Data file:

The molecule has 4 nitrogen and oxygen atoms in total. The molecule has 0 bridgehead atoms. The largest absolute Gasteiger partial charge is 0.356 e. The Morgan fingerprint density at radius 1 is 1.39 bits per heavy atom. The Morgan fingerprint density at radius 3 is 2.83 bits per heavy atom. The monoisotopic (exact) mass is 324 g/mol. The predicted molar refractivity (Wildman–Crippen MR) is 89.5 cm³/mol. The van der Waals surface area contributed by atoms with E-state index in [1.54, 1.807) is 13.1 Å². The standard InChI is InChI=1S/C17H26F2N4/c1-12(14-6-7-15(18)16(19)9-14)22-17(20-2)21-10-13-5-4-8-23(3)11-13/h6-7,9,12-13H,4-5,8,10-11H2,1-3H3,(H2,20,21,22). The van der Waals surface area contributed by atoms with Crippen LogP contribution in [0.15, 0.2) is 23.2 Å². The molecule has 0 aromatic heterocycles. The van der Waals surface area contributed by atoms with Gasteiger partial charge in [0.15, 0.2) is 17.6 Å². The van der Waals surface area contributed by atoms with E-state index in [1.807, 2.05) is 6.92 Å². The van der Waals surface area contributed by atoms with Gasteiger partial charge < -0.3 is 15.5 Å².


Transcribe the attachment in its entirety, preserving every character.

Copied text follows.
The molecule has 4 nitrogen and oxygen atoms in total. The molecule has 0 bridgehead atoms. The largest absolute Gasteiger partial charge is 0.356 e. The Morgan fingerprint density at radius 1 is 1.39 bits per heavy atom. The Morgan fingerprint density at radius 3 is 2.83 bits per heavy atom. The monoisotopic (exact) mass is 324 g/mol. The predicted molar refractivity (Wildman–Crippen MR) is 89.5 cm³/mol. The van der Waals surface area contributed by atoms with E-state index in [1.54, 1.807) is 13.1 Å². The standard InChI is InChI=1S/C17H26F2N4/c1-12(14-6-7-15(18)16(19)9-14)22-17(20-2)21-10-13-5-4-8-23(3)11-13/h6-7,9,12-13H,4-5,8,10-11H2,1-3H3,(H2,20,21,22). The van der Waals surface area contributed by atoms with Crippen LogP contribution in [0.15, 0.2) is 23.2 Å². The molecule has 0 aromatic heterocycles. The van der Waals surface area contributed by atoms with Gasteiger partial charge in [0.15, 0.2) is 17.6 Å². The van der Waals surface area contributed by atoms with E-state index in [1.807, 2.05) is 6.92 Å². The van der Waals surface area contributed by atoms with Gasteiger partial charge < -0.3 is 15.5 Å².